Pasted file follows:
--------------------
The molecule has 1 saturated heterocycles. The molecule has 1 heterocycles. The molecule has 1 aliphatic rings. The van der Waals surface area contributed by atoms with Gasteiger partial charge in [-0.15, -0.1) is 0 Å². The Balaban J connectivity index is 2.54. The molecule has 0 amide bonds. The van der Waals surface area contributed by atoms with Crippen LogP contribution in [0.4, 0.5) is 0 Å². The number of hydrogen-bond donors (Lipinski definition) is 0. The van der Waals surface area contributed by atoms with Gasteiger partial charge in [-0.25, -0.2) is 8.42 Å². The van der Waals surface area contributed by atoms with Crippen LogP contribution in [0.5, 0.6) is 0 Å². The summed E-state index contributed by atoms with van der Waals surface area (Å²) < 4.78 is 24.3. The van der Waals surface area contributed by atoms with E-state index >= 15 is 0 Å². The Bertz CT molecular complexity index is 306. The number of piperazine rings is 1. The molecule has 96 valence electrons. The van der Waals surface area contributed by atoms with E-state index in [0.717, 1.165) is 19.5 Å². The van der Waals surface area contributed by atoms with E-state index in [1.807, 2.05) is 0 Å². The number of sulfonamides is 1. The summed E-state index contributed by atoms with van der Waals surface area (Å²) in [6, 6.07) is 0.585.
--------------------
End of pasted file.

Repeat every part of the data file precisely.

The molecule has 1 saturated heterocycles. The molecule has 1 heterocycles. The molecule has 1 aliphatic rings. The van der Waals surface area contributed by atoms with Gasteiger partial charge in [-0.15, -0.1) is 0 Å². The Balaban J connectivity index is 2.54. The molecule has 0 amide bonds. The van der Waals surface area contributed by atoms with Crippen LogP contribution in [0.4, 0.5) is 0 Å². The number of hydrogen-bond donors (Lipinski definition) is 0. The van der Waals surface area contributed by atoms with Gasteiger partial charge in [-0.25, -0.2) is 8.42 Å². The van der Waals surface area contributed by atoms with Crippen LogP contribution in [0.5, 0.6) is 0 Å². The summed E-state index contributed by atoms with van der Waals surface area (Å²) < 4.78 is 24.3. The van der Waals surface area contributed by atoms with E-state index >= 15 is 0 Å². The Bertz CT molecular complexity index is 306. The number of piperazine rings is 1. The molecule has 96 valence electrons. The van der Waals surface area contributed by atoms with E-state index in [0.717, 1.165) is 19.5 Å². The van der Waals surface area contributed by atoms with E-state index in [1.807, 2.05) is 0 Å². The number of sulfonamides is 1. The summed E-state index contributed by atoms with van der Waals surface area (Å²) in [6, 6.07) is 0.585.